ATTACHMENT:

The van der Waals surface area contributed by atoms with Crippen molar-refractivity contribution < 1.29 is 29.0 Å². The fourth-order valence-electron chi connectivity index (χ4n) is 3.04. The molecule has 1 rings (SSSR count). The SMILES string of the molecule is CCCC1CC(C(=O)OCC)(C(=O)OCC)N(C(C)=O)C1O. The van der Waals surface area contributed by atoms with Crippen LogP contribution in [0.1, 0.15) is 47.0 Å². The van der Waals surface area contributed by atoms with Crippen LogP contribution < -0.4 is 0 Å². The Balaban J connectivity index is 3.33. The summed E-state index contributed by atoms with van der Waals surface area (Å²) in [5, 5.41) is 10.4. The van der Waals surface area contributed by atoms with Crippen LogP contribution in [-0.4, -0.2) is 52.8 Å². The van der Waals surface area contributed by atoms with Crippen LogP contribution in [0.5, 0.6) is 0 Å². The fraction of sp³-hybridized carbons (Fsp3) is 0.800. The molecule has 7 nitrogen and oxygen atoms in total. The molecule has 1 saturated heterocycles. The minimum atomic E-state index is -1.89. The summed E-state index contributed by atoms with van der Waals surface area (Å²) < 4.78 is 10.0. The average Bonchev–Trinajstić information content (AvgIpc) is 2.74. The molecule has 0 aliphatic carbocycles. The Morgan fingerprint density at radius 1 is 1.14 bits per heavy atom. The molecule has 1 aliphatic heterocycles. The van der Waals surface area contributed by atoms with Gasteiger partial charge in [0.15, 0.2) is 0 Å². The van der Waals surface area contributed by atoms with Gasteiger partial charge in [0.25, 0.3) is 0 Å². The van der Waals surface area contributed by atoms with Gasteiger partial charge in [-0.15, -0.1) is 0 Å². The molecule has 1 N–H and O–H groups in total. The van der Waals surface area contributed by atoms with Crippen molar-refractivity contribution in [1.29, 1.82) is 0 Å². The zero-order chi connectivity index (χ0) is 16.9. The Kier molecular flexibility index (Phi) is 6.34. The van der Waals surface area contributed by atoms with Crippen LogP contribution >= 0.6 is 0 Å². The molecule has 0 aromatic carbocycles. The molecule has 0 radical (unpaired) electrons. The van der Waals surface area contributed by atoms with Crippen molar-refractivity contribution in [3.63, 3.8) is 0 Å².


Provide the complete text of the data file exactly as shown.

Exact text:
The van der Waals surface area contributed by atoms with Crippen molar-refractivity contribution < 1.29 is 29.0 Å². The fourth-order valence-electron chi connectivity index (χ4n) is 3.04. The molecule has 1 rings (SSSR count). The SMILES string of the molecule is CCCC1CC(C(=O)OCC)(C(=O)OCC)N(C(C)=O)C1O. The van der Waals surface area contributed by atoms with Crippen LogP contribution in [0.1, 0.15) is 47.0 Å². The van der Waals surface area contributed by atoms with Crippen LogP contribution < -0.4 is 0 Å². The Balaban J connectivity index is 3.33. The summed E-state index contributed by atoms with van der Waals surface area (Å²) in [5, 5.41) is 10.4. The van der Waals surface area contributed by atoms with Crippen LogP contribution in [-0.4, -0.2) is 52.8 Å². The van der Waals surface area contributed by atoms with Crippen LogP contribution in [0.5, 0.6) is 0 Å². The fraction of sp³-hybridized carbons (Fsp3) is 0.800. The molecule has 7 nitrogen and oxygen atoms in total. The molecule has 1 saturated heterocycles. The minimum atomic E-state index is -1.89. The summed E-state index contributed by atoms with van der Waals surface area (Å²) < 4.78 is 10.0. The average Bonchev–Trinajstić information content (AvgIpc) is 2.74. The molecule has 0 aliphatic carbocycles. The Morgan fingerprint density at radius 1 is 1.14 bits per heavy atom. The molecule has 1 aliphatic heterocycles. The van der Waals surface area contributed by atoms with Gasteiger partial charge in [0.15, 0.2) is 0 Å². The van der Waals surface area contributed by atoms with Gasteiger partial charge in [0.25, 0.3) is 0 Å². The van der Waals surface area contributed by atoms with Gasteiger partial charge in [-0.15, -0.1) is 0 Å². The molecule has 1 N–H and O–H groups in total. The van der Waals surface area contributed by atoms with Crippen molar-refractivity contribution in [1.29, 1.82) is 0 Å². The zero-order chi connectivity index (χ0) is 16.9. The Kier molecular flexibility index (Phi) is 6.34. The van der Waals surface area contributed by atoms with Crippen LogP contribution >= 0.6 is 0 Å². The molecule has 0 aromatic carbocycles. The molecule has 0 radical (unpaired) electrons. The van der Waals surface area contributed by atoms with Crippen molar-refractivity contribution in [3.63, 3.8) is 0 Å².